The quest for marriage equality took a big step on April 30 when the Hawaii State Legislature passed House Bill 444. The bill, when signed by Governor Linda Lingle, establishes civil unions in Hawaii.
“In the 1990s, Hawaii began the national conversation about ending gay couples’ exclusion from marriage, and was the first to create a legal status to provide some state-level recognition and protections for same-sex couples,” says Evan Wolfson, executive director of Freedom to Marry. “The legislature’s passage of a civil union bill marks a major step forward in Hawaii’s journey toward fairness and equality, but falls short of the full security and equal protection that come only with the freedom to marry.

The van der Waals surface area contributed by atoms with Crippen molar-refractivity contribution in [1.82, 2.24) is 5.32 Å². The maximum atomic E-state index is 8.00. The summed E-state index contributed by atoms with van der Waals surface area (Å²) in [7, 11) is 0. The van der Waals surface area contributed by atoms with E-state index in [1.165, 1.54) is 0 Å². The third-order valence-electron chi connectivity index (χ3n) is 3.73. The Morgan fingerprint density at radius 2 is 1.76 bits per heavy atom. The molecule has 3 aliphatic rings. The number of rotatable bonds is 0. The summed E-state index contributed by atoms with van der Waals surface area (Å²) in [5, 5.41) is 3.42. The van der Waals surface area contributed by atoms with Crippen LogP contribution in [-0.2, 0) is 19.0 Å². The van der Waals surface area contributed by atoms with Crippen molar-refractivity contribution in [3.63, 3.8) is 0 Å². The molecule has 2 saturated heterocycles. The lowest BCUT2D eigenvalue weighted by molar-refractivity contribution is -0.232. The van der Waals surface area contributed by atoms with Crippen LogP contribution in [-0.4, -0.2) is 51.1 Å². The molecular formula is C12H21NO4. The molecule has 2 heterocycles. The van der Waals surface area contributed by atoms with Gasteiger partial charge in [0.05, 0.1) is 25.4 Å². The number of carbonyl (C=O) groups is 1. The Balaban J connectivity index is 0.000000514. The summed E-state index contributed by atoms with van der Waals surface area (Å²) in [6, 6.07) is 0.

“In the years since the groundbreaking Hawaii marriage case, the experience of other states such as Vermont, Connecticut, New Hampshire, and New Jersey—as well as several countries—has been that civil unions are no substitute for marriage. I urge Governor Lingle to swiftly sign House Bill 444 into law, and [encourage] Hawaii to continue its journey and finish the job by ending the denial of marriage.”
As the June issue of OutSmart went to press, Gov. Lingle said that she had not made up her mind on civil unions, but described the bill passed by the state Legislature as “the equivalent of same-sex marriage.”
“It does appear to me, on reading it, that it really is same-sex marriage, but by a different name,” Gov. Lingle stated at the state GOP convention in Waikiki. “But I want to wait and hear people out.”